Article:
“I thought that [the corporate rhetoric] would speak for itself … I agree with what [the student protestors] were saying but I wouldn’t want to lend my voice in a circumstance like that,” added Baccaglini.
Baccaglini concluded that, “Perhaps for people who didn’t know about this, it was instructive to have the opposite side, but I think that people who have any sort of background or any previous interest [would have known what Ljsone was going to say].
Rowland, the student who interrupted the student demonstrators, was much more critical of the protest.
“Unfortunately for the protestors, their behavior drew our focus away from the content of Mr. Ljones’s presentation, and onto themselves. Today we are debating the student’s actions and not the content of Mr. Ljsones speech,” said Rowland.
“Apparently the value of learning from someone with an alternative viewpoint is lost on some of my peers,” he said.
Bering, the student who had thanked Ljsone for coming to speak at the College, echoed Rowland’s remarks.
“I thought the student’s actions were really frustrating and inappropriate because it is rare on the Middlebury campus that we get to hear the perspective of an oil executive, and that perspective is not taught in our classes,” she said.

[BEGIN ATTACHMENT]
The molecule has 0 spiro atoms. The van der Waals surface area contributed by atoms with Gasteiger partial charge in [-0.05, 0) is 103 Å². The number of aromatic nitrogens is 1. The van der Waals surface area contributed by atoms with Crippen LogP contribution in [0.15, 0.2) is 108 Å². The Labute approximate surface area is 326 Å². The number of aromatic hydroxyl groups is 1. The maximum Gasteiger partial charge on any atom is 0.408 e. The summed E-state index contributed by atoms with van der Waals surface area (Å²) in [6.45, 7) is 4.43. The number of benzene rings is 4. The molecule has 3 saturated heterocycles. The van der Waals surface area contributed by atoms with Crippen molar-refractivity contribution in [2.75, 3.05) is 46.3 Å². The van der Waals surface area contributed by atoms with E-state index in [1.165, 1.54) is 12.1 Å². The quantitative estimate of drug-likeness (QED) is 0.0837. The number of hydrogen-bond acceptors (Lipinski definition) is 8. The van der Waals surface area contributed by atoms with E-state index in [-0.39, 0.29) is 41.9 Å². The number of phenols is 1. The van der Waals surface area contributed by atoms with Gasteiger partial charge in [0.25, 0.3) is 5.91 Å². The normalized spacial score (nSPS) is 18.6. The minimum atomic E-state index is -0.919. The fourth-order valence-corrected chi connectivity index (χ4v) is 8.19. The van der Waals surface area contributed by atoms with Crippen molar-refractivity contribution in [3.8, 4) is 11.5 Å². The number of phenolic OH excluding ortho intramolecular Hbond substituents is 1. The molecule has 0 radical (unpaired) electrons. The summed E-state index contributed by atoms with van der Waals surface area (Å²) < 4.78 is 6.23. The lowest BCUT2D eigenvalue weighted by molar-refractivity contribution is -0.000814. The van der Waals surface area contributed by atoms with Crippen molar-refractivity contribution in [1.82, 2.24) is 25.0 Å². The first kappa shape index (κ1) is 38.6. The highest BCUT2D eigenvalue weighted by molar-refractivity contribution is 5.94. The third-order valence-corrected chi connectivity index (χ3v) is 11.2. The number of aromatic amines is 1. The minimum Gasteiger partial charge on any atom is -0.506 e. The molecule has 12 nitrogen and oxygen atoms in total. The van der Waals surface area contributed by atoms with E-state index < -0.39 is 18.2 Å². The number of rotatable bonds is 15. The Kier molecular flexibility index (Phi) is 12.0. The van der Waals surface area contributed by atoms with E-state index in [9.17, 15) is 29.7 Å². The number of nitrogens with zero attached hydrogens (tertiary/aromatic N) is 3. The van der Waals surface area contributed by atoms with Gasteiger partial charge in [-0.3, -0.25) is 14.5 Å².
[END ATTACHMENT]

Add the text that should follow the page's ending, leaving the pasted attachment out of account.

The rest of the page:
“By protesting him, [those students] didn’t allow for students who were genuinely interested in global energy issues to have a genuine conversation about more than just Nigeria,” added Bering.
Ashley Sandy ’11, director of international visitors at VCWA, explained that she was nervous before the event, having just witnessed the first of two discussions shut down at UVM, but was pleased the majority of students “listened respectfully” and that Ljsone was able to speak.
“At Middlebury it was clear that students had done their homework.There were a number of students with varying perspectives and many of them asked valuable questions of Mr. Ljsone. I think that they definitely benefitted from being able to discuss their issues with him. I was disappointed that a similar discussion wasn’t able to take place at UVM because of the behavior of the audience,” said Sandy.
“The students did their research. A few students might have called him a liar but they allowed him to speak, which is the only way to have constructive dialogue,” she said.
“As a VCWA representative I was nervous that Mr. Ljsone might not be able to speak,” said Sandy, “As a Midd alum at the end of it, I was very proud.”
According to Tamar Mayer, Director of the Rohatyn Center of Global Affairs the talk had been planned for eight months, and was scheduled with the intent of continuing to bring speakers with a diverse array of perspectives to campus.
“This is a place where everyone can speak,” she said.